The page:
As I read the findings of the IPCC last week on the police failings surrounding the killing of Becky McPhee, I was reminded of how the police had similarly failed me when I had sought their protection after I had fled a situation of domestic violence. This case also illustrates the painful reality behind why hashtags such as #WhenILeft have been such an important way for survivors to speak out about the barriers to leaving a violent partner.
In July 2010, Becky McPhee reported her violent husband, Paul Holmes, to the police, noting: “I think it is only a matter of time before he does kill me”. This came after 17 separate reports of violence including claims that Holmes kicked down the door of their home in Anfield. Alas, this did not prove sufficient warning for the police to take action. Holmes broke into Becky’s home and fatally stabbed her over 21 times. Almost two years after her killing, the IPCC has published a damning report on the failings of Merseyside police.
I recall going to the police in fear of my family who were repeatedly coming to my place of work, it made it impossible for me to carry on with my daily life. Their behaviour, from forcing me into a marriage which I had explicitly objected to, to threatening my well-being for not being a “good wife”, had all heightened my anxiety. I still shudder remembering being told by police: “if your family have never harmed you before, why would they do so now?” It seems a victim’s voice wasn’t enough then and still isn’t enough now.
The difference is that my family, finally, after much emotional blackmailing, let me go. Becky McPhee’s estranged husband refused to do so. Indeed this is also a familiar pattern. Research by the Ava Project indicates that leaving a partner will not necessarily mean that the violence will stop. A woman may be stalked if a partner refuses to accept the end of the relationship. And we all the horrifying statistic of two women being killed by a partner or ex-partner in England and Wales every week. In its report on the Becky MacPhee case the IPCC reported: “the behaviour of Paul Holmes matched the classic patterns of someone at the end stages of an escalating cycle of domestic violence, but this was not recognised.”
In such instances children may also be at risk. Only recently, Yasser Alromisse forced his way into the house of his estranged partner, Lindsey Shipstone, and fatally shot his daughter, Mary Shipstone, in the head. Lindsey Shipstone, just like Becky McPhee told Sussex police she was concerned about a possible attack by her estranged ex-partner. The police knew Alromisse had a history of violence and should have taken her concerns seriously.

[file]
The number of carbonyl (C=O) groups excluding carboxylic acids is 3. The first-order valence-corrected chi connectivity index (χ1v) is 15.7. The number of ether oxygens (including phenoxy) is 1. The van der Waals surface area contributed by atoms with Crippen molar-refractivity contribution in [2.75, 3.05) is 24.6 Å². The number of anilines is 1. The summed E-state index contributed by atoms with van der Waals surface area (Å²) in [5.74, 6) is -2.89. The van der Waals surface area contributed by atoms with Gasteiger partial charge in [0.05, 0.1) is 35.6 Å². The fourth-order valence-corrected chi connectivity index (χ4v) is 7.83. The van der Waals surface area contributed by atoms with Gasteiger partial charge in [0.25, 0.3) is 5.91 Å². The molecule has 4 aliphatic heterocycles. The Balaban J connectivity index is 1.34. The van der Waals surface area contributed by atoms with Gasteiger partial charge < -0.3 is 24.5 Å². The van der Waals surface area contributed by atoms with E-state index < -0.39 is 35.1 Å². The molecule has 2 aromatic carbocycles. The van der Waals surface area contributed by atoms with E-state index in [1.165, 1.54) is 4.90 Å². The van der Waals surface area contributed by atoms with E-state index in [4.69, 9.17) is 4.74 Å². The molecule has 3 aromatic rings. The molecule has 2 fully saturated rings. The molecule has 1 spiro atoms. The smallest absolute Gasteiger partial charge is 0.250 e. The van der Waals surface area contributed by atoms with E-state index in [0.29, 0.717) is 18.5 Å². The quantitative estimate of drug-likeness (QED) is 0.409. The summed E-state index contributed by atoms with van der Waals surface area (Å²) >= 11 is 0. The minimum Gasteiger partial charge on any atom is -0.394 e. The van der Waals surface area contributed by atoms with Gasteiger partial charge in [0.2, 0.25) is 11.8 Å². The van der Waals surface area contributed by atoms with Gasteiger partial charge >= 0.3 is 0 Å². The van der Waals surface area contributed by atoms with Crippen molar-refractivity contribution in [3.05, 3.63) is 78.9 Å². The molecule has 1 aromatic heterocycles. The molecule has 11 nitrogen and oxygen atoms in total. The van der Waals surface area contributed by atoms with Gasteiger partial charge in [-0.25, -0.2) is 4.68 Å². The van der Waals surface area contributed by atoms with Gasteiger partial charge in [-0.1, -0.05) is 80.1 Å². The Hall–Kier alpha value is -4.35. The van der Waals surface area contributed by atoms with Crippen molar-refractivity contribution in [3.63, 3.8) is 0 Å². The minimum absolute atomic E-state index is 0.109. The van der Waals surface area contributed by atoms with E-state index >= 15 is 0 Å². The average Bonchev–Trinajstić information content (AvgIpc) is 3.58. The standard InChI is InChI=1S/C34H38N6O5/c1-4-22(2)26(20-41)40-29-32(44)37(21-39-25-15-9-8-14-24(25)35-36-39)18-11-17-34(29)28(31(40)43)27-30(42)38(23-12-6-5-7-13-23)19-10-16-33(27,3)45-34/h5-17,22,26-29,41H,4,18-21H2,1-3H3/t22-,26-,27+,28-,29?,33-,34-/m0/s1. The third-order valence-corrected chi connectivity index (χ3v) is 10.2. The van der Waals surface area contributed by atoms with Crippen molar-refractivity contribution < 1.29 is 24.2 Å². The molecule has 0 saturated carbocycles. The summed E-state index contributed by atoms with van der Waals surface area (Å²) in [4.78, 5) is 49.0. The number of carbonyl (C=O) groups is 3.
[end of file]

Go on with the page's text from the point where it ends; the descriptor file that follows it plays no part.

As a survivor, it worries me greatly that there still seems to be a real disjoint between the needs of the women for protection and the police response.
The Counting Dead Women site has been documenting the fatal consequences of male violence against women and girls. The founder of the site and Chief Executive of Nia, Karen Ingala-Smith noted: “I have launched this campaign, “Counting Dead Women” because I want to see a fit-for-purpose record of fatal male violence against women. I want to see the connections between the different forms of fatal male violence against women. I want to see a homicide review for every sexist murder. I want the government to fund an independently run Femicide Observatory, where relationships between victim and perpetrator and social, cultural and psychological issues are analysed. Ultimately, I want to see men stop killing women.”
The IPCC’s damning report provides lessons that must not fall on deaf ears. There has to be a strategic response to cases of violence against women where each part of the police force dealing with the case needs to be aware of previous incidences and can act accordingly. The IPCC noted that the incident manager, Grahame Abram, did not read the previous record of incidences and only became aware of the names Holmes and McPhee after she had been killed. It beggar’s belief that this is the level of policing women at risk of violence are being subjected to.
The IPCC report also makes clear that the police did not follow its own domestic violence policy. But the push to take violence against women seriously must be enforced by a lot more than policies. Indeed, polices are ineffectual without the leadership, drive and culture to make this a reality and this was sorely lacking in the case of Becky McPhee and as well as the many other cases where women are the victims of intimate partner violence. More needs to be done to ensure the police are effective in protecting women because enough is enough.
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Huma Munshi is a writer and poet. She is passionate about addressing inequality through her writing. She writes about feminism, tackling honour based violence, forced marriage, mental illness, culture and activism, She is a regular contributor at the F-Word, Open Democracy and Time to Change. You can follow her on Twitter at @Huma101. She sees writing as a mechanism to overcome trauma and connect with others.
- #WhyILeft Reflections on Leaving an Abusive Relationship (mediadiversified.org)
- Expendable Lives: A snapshot of how men hate women (mediadiversified.org)